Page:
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Light bulbs for recessed ceiling fixtures for showers

Updated February 21, 2017

Recessed lighting fixtures for showers are very popular and attractive. As with all lighting, recessed fixtures require maintenance and new bulbs over time. There are many varieties of light bulbs for this kind of fixture, and you need to select the kind that have the right wattage and will screw in properly to your fixture.

Bulbs and fixtures

With recessed lighting fixtures you can use standard incandescent light bulbs, which are inexpensive. For the most part these will be 40 watts each. Another common type is a bulb with a reflective surface on the back part of the bulb. Halogen bulbs for fixtures between 10 to 15 cm (4 to 6 inches) give out a strong light which is a bit whiter than incandescent bulbs. There are also low-voltage halogen bulbs, which are long-life, but you would need a transformer as well as low-voltage housing in order to use them. Halogen tends to be a bit more expensive.

Selecting shower lighting

Recessed fixtures can be used anywhere in your home, and should be chosen in terms of the amount and brightness of the light you want to have in that location. For a shower general incandescent bulb lighting is usually fine. It has a warm tone and provides plenty of illumination. Using any kind of halogen bulbs will produce a brighter and somewhat whiter light, excellent for reading. These can also be used in shower fixtures if that is what you prefer.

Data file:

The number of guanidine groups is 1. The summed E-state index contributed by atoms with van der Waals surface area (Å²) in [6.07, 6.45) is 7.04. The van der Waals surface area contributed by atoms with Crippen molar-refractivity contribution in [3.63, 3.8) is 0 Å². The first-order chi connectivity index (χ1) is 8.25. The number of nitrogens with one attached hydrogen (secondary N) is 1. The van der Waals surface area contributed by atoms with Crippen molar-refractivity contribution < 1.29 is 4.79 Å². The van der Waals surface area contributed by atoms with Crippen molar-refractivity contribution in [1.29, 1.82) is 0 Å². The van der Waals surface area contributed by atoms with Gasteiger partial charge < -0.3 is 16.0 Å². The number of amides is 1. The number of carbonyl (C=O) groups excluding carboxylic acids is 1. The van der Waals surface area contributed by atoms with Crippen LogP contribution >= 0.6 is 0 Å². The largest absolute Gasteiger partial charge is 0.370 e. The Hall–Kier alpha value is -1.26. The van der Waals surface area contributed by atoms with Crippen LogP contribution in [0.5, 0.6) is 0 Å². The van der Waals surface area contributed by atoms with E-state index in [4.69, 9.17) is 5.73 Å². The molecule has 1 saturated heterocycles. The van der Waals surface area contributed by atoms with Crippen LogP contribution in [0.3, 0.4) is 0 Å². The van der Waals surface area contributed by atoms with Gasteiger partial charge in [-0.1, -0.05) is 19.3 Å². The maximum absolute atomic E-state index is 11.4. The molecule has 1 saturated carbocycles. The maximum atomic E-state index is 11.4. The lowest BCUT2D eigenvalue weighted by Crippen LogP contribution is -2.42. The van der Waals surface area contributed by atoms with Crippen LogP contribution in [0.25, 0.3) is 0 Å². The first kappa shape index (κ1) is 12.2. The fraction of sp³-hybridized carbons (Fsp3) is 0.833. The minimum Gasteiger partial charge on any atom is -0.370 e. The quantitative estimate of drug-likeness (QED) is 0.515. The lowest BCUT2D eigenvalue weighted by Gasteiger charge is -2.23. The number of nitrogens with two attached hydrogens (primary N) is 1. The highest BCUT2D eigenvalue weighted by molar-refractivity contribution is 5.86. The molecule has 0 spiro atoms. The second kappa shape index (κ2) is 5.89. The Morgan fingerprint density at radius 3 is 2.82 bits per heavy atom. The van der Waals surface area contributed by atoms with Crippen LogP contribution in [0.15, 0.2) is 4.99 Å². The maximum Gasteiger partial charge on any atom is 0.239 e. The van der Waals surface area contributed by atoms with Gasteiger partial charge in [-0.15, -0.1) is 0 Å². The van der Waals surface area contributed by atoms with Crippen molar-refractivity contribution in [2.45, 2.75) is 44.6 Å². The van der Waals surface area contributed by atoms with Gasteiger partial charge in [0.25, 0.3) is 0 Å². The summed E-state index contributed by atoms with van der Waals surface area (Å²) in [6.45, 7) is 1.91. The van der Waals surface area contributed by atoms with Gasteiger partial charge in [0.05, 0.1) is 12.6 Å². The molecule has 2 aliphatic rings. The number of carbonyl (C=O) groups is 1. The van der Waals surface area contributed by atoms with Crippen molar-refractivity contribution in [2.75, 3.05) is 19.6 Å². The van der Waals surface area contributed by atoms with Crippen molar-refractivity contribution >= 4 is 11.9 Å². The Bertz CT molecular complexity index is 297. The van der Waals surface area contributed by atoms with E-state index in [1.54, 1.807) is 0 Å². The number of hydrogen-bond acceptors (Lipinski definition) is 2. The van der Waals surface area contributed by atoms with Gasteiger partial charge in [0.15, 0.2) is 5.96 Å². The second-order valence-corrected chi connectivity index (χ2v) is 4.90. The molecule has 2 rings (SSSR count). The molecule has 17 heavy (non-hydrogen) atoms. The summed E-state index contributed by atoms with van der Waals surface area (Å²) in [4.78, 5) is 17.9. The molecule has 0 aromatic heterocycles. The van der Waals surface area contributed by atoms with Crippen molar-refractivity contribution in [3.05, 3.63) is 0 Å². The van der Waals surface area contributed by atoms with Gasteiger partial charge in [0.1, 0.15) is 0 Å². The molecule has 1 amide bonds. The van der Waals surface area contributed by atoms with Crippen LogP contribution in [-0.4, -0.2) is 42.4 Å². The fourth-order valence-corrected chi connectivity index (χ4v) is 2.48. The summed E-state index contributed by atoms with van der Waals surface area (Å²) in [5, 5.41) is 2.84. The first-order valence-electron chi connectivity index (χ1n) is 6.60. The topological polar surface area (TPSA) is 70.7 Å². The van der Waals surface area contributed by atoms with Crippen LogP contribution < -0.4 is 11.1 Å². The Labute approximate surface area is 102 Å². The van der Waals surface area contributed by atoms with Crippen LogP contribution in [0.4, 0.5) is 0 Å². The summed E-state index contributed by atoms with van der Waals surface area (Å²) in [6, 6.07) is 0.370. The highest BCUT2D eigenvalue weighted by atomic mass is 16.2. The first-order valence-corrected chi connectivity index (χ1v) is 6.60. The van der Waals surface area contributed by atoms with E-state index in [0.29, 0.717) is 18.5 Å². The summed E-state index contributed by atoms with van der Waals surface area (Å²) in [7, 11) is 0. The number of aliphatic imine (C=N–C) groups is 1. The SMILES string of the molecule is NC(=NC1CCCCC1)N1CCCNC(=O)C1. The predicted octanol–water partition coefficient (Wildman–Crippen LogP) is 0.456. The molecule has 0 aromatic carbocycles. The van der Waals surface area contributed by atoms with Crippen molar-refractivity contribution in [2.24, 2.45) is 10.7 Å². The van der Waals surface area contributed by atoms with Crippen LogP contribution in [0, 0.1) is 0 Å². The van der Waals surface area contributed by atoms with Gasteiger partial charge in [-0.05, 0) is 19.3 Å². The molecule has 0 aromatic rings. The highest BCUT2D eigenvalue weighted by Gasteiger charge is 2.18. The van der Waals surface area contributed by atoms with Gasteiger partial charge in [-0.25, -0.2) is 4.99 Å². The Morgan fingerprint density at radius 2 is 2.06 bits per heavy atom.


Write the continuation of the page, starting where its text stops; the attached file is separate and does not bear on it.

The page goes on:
Maintenance and tips

Recessed lighting means that the bulb is enclosed, and therefore heats up substantially. For the shower you want to buy fixtures which will seal thoroughly against moisture and not overheat. Ask the salespeople in your hardware or lighting store for advice. You will need to replace bulbs from time to time and recessed lighting can be hard to access since there is not much space between the bulb and the trim ring. One method is to use a 30 cm (12 inch) strip of duct tape and press it onto the middle of the bulb. Then fold back the ends of the tape against themselves so that they make a non-sticky handle. You should then be able to use this to twist the bulb loose so it can be removed.

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About the Author

Wanda Bershen has been writing for over 20 years on Fundraising, Marketing and Planning for arts organizations, including newsletters, proposals & planning documents, and articles for leading art and film publications. She holds a Bachelor of Arts from Bryn Mawr College and a Master of Philosophy from Yale University.